US and Canadian banks make up 13 of the 60 banks analysed, but account for almost half of global fossil fuel financing over the last five years, the report found. JPMorgan Chase provided more finance than any other bank. UK bank Barclays provided the most fossil fuel financing among all European banks and French bank BNP Paribas was the biggest in the EU.
The world’s biggest 60 banks have provided $3.8tn of financing for fossil fuel companies since the Paris climate deal in 2015, according to a report by a coalition of NGOs. Despite the Covid-19 pandemic cutting energy use, overall funding remains on an upward trend and the finance provided in 2020 was higher than in 2016 or 2017, a fact the report ‘s authors and others described as “shocking”.
First-ever compendium of indigenous technologies provides a powerful toolkit for climate-resilient design – Harvard Graduate School of Design
The design field is at an inflection point. It must challenge its repertoire, rethink technology, and begin to see biodiversity as a building block of urban environments. Julia Watson’s lush and meticulous new book, Lo-TEK: Design by Radical Indigenism, provides a blueprint for sustainable architecture in the 21st century.
cott Schuyler doesn’t need to see the Skagit River to know something is wrong. As he walks down the river’s steep embankment, wet rock and moss under each step, he can hear the problem. “The river should be singing to us right now, it should be free flowing,” Schuyler says as cold February rain drops silently disappear into his quilted blue jacket.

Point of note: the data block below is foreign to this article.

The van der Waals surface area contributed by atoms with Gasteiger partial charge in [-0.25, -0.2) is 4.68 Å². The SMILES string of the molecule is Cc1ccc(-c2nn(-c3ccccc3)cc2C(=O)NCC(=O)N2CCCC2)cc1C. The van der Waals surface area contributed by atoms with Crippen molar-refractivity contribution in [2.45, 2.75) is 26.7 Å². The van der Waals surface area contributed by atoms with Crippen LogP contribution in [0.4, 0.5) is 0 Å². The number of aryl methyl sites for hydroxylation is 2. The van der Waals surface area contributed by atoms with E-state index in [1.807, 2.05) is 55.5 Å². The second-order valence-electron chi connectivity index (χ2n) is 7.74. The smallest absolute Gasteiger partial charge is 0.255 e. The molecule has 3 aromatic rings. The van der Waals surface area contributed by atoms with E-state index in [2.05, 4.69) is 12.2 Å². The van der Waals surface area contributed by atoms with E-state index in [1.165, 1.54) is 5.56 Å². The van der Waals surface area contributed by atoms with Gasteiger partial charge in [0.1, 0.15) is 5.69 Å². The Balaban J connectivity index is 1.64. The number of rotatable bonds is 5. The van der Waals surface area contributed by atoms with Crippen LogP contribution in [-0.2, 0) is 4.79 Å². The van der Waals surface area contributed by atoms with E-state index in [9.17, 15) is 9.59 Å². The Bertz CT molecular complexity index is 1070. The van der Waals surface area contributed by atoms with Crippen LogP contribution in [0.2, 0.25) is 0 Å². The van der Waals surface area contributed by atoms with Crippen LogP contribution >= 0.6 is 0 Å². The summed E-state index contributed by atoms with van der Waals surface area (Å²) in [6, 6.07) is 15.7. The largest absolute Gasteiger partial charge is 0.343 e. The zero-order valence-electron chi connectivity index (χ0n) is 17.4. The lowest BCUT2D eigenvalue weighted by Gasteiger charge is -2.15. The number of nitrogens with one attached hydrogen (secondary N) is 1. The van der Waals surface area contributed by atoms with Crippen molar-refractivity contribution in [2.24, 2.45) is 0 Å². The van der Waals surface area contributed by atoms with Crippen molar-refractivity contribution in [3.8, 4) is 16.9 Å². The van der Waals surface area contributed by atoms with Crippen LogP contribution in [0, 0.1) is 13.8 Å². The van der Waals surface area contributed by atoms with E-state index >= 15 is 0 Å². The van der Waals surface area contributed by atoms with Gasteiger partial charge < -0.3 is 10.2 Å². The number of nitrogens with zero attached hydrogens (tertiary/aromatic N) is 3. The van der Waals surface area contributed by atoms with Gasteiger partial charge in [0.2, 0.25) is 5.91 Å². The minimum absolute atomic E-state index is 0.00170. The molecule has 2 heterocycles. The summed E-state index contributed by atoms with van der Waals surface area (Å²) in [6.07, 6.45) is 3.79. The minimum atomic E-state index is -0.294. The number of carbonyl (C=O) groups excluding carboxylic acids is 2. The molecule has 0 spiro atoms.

Hunters have blockaded the airstrip and tote road to a Nunavut mine to express their concern that Inuit voices are not being heard in environmental hearings about a planned expansion to the Mary River mine.
Hunters have blockaded the airstrip and tote road to a Nunavut mine to express their concern that Inuit voices are not being heard in environmental hearings about a planned expansion to the Mary River mine. Namen Inuarak is one of about seven hunters at the blockade.
For Indigenous people in the area, the battle to preserve the land represents the latest front in a long and seemingly endless war. “By protecting treaty rights, we are protecting the land, we are protecting the mountains, we are protecting the wildlife,” says Latasha Calf Robe, a community organiser with the Blood Tribe. “Because these fights never end. If it’s coal mines one day, it’s pipelines the next day, and then it’s logging.”
To the east of the Bluebird Valley ranch, the grasslands of the Canadian prairies extend beyond the horizon. To the west, the fields rise, and then sharply erupt into the Rocky Mountains.
Saint Paul, MN – Around 600 people gathered in St. Paul, Minnesota, on January 29, calling on President Biden to revoke permits for the Line 3 tar sands oil pipeline project. The protest billed as ‘Protect the Water, Revoke the Permits’ started at Kellogg Park and marched into downtown to the local Army Corps of […]
We got another one. On Monday evening, Bank of America said that it will no longer finance fossil fuel exploration in the Arctic, joining Goldman Sachs, Morgan Stanley, Chase, Wells Fargo, and CitiBank, which all announced similar policies this year. That means no major U.S.